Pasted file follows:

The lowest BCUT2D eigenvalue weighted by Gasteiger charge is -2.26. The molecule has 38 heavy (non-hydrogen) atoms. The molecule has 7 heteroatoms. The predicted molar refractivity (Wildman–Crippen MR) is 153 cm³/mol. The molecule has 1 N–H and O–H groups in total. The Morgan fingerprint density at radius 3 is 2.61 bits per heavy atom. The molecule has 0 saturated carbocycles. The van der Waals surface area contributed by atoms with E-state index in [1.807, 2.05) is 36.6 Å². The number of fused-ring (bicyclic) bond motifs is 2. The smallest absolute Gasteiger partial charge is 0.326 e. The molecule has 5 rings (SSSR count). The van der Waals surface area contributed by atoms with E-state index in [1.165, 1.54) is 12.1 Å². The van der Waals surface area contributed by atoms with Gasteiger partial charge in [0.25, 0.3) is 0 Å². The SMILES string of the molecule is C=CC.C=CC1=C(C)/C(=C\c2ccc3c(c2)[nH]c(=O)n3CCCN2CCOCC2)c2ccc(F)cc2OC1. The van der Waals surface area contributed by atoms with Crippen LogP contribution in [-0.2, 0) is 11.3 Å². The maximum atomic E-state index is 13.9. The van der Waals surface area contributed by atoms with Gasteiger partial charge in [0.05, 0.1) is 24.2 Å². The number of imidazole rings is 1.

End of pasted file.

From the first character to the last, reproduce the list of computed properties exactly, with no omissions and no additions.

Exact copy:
The lowest BCUT2D eigenvalue weighted by Gasteiger charge is -2.26. The molecule has 38 heavy (non-hydrogen) atoms. The molecule has 7 heteroatoms. The predicted molar refractivity (Wildman–Crippen MR) is 153 cm³/mol. The molecule has 1 N–H and O–H groups in total. The Morgan fingerprint density at radius 3 is 2.61 bits per heavy atom. The molecule has 0 saturated carbocycles. The van der Waals surface area contributed by atoms with E-state index in [1.807, 2.05) is 36.6 Å². The number of fused-ring (bicyclic) bond motifs is 2. The smallest absolute Gasteiger partial charge is 0.326 e. The molecule has 5 rings (SSSR count). The van der Waals surface area contributed by atoms with E-state index in [1.165, 1.54) is 12.1 Å². The van der Waals surface area contributed by atoms with Gasteiger partial charge in [0.25, 0.3) is 0 Å². The SMILES string of the molecule is C=CC.C=CC1=C(C)/C(=C\c2ccc3c(c2)[nH]c(=O)n3CCCN2CCOCC2)c2ccc(F)cc2OC1. The van der Waals surface area contributed by atoms with Crippen LogP contribution in [-0.2, 0) is 11.3 Å². The maximum atomic E-state index is 13.9. The van der Waals surface area contributed by atoms with Gasteiger partial charge in [0.05, 0.1) is 24.2 Å². The number of imidazole rings is 1.